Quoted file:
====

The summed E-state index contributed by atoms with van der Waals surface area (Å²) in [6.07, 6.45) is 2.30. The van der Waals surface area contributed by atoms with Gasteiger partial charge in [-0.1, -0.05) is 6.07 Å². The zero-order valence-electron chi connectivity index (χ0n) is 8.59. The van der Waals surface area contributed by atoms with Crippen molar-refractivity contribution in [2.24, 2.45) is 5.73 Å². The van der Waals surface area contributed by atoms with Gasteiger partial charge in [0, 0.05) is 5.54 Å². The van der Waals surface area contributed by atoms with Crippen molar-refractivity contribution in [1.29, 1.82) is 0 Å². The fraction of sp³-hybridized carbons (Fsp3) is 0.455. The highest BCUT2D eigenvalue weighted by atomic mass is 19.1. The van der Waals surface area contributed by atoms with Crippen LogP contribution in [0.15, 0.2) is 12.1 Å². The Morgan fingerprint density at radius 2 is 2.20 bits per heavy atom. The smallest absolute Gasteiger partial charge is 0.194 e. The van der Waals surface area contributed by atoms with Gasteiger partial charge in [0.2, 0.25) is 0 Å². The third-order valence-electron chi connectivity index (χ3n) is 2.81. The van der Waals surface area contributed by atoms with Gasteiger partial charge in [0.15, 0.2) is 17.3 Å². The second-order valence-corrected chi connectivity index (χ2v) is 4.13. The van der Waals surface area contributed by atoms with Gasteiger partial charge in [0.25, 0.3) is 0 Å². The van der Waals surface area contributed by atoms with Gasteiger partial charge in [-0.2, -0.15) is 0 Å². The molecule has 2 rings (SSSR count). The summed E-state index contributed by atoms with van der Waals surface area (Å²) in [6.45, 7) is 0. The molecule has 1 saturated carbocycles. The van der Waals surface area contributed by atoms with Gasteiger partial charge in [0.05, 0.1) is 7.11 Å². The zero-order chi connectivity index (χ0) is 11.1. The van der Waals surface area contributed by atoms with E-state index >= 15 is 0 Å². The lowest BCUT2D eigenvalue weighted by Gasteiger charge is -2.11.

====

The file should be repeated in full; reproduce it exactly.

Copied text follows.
The summed E-state index contributed by atoms with van der Waals surface area (Å²) in [6.07, 6.45) is 2.30. The van der Waals surface area contributed by atoms with Gasteiger partial charge in [-0.1, -0.05) is 6.07 Å². The zero-order valence-electron chi connectivity index (χ0n) is 8.59. The van der Waals surface area contributed by atoms with Crippen molar-refractivity contribution in [2.24, 2.45) is 5.73 Å². The van der Waals surface area contributed by atoms with Gasteiger partial charge in [0, 0.05) is 5.54 Å². The van der Waals surface area contributed by atoms with Crippen molar-refractivity contribution in [1.29, 1.82) is 0 Å². The fraction of sp³-hybridized carbons (Fsp3) is 0.455. The highest BCUT2D eigenvalue weighted by atomic mass is 19.1. The van der Waals surface area contributed by atoms with Crippen LogP contribution in [0.15, 0.2) is 12.1 Å². The Morgan fingerprint density at radius 2 is 2.20 bits per heavy atom. The smallest absolute Gasteiger partial charge is 0.194 e. The van der Waals surface area contributed by atoms with Gasteiger partial charge in [0.2, 0.25) is 0 Å². The third-order valence-electron chi connectivity index (χ3n) is 2.81. The van der Waals surface area contributed by atoms with Gasteiger partial charge in [0.15, 0.2) is 17.3 Å². The second-order valence-corrected chi connectivity index (χ2v) is 4.13. The van der Waals surface area contributed by atoms with Gasteiger partial charge in [0.25, 0.3) is 0 Å². The van der Waals surface area contributed by atoms with Gasteiger partial charge in [-0.2, -0.15) is 0 Å². The molecule has 2 rings (SSSR count). The summed E-state index contributed by atoms with van der Waals surface area (Å²) in [6.45, 7) is 0. The molecule has 1 saturated carbocycles. The van der Waals surface area contributed by atoms with Gasteiger partial charge in [0.05, 0.1) is 7.11 Å². The zero-order chi connectivity index (χ0) is 11.1. The van der Waals surface area contributed by atoms with E-state index >= 15 is 0 Å². The lowest BCUT2D eigenvalue weighted by Gasteiger charge is -2.11.